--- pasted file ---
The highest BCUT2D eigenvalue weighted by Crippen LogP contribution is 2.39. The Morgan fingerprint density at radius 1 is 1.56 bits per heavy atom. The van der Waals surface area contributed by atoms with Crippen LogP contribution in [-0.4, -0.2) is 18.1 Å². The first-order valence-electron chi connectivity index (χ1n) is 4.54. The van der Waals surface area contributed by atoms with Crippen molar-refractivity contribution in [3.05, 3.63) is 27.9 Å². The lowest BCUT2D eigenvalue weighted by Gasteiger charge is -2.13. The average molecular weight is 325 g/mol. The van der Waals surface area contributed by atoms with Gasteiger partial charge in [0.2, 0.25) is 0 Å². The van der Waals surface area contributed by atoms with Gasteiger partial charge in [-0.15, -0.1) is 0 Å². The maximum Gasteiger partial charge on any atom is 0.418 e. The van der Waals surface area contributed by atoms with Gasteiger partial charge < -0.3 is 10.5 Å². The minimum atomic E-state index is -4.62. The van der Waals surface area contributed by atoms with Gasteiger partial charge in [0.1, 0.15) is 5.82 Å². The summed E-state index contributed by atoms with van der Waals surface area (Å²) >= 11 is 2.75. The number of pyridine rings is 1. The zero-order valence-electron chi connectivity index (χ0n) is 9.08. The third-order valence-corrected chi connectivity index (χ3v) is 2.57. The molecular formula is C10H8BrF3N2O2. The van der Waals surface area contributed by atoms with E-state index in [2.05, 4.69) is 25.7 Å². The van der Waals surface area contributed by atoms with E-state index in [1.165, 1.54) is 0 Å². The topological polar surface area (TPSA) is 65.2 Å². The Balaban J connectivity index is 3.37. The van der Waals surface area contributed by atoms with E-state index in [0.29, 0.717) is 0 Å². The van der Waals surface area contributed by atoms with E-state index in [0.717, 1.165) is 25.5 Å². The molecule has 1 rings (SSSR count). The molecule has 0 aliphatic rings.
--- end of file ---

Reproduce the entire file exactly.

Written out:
The highest BCUT2D eigenvalue weighted by Crippen LogP contribution is 2.39. The Morgan fingerprint density at radius 1 is 1.56 bits per heavy atom. The van der Waals surface area contributed by atoms with Crippen LogP contribution in [-0.4, -0.2) is 18.1 Å². The first-order valence-electron chi connectivity index (χ1n) is 4.54. The van der Waals surface area contributed by atoms with Crippen molar-refractivity contribution in [3.05, 3.63) is 27.9 Å². The lowest BCUT2D eigenvalue weighted by Gasteiger charge is -2.13. The average molecular weight is 325 g/mol. The van der Waals surface area contributed by atoms with Gasteiger partial charge in [0.2, 0.25) is 0 Å². The van der Waals surface area contributed by atoms with Gasteiger partial charge in [-0.15, -0.1) is 0 Å². The maximum Gasteiger partial charge on any atom is 0.418 e. The van der Waals surface area contributed by atoms with Gasteiger partial charge < -0.3 is 10.5 Å². The minimum atomic E-state index is -4.62. The van der Waals surface area contributed by atoms with Gasteiger partial charge in [0.1, 0.15) is 5.82 Å². The summed E-state index contributed by atoms with van der Waals surface area (Å²) >= 11 is 2.75. The number of pyridine rings is 1. The zero-order valence-electron chi connectivity index (χ0n) is 9.08. The third-order valence-corrected chi connectivity index (χ3v) is 2.57. The molecular formula is C10H8BrF3N2O2. The van der Waals surface area contributed by atoms with E-state index in [2.05, 4.69) is 25.7 Å². The van der Waals surface area contributed by atoms with E-state index in [1.165, 1.54) is 0 Å². The topological polar surface area (TPSA) is 65.2 Å². The Balaban J connectivity index is 3.37. The van der Waals surface area contributed by atoms with E-state index in [0.29, 0.717) is 0 Å². The van der Waals surface area contributed by atoms with E-state index in [0.717, 1.165) is 25.5 Å². The molecule has 1 rings (SSSR count). The molecule has 0 aliphatic rings.